The fridge is the bane of my existence.
Last August when we headed to the boat, we turned off the furnace and the stove. We shut off the water, so that the pump and water heater were not running. We turned off every light.
What was our electric bill? $70.
We have two refrigerators. They both ran, empty. And that’s what they cost us. When we return to the boat on Friday, I’m unplugging them.
There is a growing movement, online, of people living without any refrigeration. For more information, look at this website. We have tried living this way, and discovered some of its merits. For example:
–We ate fresher foods.
–We were forced to plan our meals better.
–We ate less meat.
However, we decided that level of voluntary simplicity was not for us, for these reasons:
–We spend much less money if we shop for 2 weeks of groceries at a time.
–We do like to eat meat, and the frequent trips to the grocery store were leading us to spend more.
–When we cook meat, we plan on leftovers and bone broth; both require refrigeration.
–We like to home brew, and the bottles do need to be refrigerated to stop the fermentation.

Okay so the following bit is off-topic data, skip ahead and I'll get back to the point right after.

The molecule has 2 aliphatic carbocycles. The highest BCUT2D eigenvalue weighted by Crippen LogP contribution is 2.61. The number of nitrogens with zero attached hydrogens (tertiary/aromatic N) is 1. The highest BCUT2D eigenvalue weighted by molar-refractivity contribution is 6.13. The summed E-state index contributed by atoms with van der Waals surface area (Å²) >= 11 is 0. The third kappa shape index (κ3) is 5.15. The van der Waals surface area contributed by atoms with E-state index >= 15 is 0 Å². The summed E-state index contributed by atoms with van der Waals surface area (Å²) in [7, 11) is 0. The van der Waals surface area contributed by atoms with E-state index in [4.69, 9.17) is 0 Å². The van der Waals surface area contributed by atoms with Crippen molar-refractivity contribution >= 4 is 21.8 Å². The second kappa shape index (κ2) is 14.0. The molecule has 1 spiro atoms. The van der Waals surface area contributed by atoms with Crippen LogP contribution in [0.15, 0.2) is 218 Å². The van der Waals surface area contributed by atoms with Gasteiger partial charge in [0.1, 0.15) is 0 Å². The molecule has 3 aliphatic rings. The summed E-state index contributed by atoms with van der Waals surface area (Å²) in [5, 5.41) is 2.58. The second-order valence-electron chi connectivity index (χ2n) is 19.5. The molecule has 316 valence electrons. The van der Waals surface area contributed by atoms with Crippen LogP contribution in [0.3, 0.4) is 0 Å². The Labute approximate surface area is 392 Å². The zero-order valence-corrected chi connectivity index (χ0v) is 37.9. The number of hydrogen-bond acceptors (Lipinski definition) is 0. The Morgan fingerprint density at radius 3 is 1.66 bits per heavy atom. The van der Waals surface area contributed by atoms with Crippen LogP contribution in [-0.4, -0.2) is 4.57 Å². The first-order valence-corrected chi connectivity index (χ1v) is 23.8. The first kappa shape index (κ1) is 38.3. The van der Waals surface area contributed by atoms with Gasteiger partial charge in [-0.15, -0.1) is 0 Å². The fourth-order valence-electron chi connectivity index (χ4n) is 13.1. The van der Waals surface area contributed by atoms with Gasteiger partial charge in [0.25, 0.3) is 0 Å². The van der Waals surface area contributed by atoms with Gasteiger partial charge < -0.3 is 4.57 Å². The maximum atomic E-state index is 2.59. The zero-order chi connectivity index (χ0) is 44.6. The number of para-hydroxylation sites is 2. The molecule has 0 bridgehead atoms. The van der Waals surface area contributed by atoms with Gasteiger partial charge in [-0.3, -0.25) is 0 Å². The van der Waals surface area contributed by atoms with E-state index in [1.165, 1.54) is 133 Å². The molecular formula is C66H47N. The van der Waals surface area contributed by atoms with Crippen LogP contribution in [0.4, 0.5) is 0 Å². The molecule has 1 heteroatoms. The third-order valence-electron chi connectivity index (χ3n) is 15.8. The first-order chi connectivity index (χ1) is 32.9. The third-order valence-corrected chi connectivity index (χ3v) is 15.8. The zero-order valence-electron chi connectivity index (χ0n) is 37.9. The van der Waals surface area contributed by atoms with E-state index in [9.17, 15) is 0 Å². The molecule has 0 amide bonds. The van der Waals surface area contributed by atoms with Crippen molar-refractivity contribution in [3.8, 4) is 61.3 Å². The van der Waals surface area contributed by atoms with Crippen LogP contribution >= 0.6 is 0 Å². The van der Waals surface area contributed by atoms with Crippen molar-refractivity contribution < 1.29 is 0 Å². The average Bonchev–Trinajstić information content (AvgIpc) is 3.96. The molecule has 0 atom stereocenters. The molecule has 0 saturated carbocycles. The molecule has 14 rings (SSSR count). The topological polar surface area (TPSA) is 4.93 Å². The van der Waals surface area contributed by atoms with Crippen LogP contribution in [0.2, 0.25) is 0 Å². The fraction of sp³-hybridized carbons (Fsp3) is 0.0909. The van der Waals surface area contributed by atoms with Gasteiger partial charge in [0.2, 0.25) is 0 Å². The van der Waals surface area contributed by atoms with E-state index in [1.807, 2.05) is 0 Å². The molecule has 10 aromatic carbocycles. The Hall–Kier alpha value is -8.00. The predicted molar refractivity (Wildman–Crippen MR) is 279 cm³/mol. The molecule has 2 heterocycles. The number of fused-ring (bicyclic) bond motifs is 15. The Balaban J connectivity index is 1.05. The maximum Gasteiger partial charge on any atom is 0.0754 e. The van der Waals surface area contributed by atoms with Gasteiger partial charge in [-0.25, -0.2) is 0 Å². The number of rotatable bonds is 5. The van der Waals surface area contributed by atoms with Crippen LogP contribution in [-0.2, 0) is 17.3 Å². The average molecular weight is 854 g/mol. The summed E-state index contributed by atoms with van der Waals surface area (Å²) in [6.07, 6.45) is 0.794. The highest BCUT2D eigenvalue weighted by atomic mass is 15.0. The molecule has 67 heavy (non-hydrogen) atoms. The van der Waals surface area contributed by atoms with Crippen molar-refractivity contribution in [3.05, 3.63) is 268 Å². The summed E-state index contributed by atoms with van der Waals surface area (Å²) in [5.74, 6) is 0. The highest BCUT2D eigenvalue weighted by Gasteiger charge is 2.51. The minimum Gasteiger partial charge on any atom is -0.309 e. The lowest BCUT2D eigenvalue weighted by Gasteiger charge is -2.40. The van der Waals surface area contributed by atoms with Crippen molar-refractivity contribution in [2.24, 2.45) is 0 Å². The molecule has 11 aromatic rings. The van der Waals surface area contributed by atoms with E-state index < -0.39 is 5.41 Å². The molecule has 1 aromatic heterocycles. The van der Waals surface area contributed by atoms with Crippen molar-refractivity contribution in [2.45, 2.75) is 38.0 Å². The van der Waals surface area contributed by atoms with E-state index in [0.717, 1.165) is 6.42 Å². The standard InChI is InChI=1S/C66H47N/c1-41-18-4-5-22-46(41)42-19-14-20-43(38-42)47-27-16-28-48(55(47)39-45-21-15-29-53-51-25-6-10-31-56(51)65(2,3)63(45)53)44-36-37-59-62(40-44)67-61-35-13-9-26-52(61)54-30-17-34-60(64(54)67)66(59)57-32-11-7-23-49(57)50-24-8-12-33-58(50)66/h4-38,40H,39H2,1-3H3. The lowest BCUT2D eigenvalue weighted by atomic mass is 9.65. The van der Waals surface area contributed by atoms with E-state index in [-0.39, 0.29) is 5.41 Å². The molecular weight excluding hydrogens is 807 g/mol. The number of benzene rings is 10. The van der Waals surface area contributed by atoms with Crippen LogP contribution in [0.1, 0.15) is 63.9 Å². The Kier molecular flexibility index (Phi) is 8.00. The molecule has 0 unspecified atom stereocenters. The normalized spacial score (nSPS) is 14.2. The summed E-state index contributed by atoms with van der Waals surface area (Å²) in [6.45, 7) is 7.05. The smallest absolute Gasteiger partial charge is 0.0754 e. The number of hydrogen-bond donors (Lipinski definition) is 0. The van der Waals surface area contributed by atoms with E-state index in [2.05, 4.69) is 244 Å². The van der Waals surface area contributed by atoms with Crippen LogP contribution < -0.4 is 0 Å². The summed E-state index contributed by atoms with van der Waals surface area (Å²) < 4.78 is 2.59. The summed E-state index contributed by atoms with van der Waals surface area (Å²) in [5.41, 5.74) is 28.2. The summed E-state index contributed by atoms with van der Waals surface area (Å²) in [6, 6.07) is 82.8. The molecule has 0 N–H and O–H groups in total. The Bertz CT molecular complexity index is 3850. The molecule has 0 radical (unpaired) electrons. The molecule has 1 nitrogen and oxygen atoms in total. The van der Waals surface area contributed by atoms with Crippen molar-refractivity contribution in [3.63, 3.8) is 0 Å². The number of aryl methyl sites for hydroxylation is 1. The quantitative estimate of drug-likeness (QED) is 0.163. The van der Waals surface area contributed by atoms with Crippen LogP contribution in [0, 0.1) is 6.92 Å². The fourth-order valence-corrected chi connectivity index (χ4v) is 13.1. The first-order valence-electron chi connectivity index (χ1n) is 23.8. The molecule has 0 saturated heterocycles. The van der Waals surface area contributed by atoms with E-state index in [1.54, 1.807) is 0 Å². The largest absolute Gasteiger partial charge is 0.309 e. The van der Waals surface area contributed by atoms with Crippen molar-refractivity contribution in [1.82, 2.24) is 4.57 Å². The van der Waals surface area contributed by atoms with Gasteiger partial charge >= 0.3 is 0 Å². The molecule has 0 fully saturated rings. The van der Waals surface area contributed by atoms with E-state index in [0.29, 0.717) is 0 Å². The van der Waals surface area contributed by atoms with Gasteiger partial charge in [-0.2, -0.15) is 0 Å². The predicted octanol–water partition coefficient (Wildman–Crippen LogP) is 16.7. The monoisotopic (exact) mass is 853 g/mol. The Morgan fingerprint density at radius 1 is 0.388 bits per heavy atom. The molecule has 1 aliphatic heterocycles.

So, we started looking at smaller, more efficient fridges. Happily, one would pay for itself in a couple of months!
And then we saw something better.
It was hideous. It was $50. It didn’t use any electricity.
So why is this a practical idea? Am I going to buy ice in the summer? Of course not! We spend most of our summer on the boat. Right now, the fridge on the boat is broken, but it will be fixed. Or replaced with a small, travel unit. When we anchor out, we will fill it with ice (or not eat meat that day!). Not exactly off-the-grid, but not $70 a month either.
Then, in the “off” season, we will only have a couple of months before winter. We will use our travel unit from the boat then. And after it freezes–we simply leave totes full of water outside and get free ice blocks!
It’s worth a try. I’m unplugging the fridge. And if that ice box is there when I get back from the boat, I just might buy it.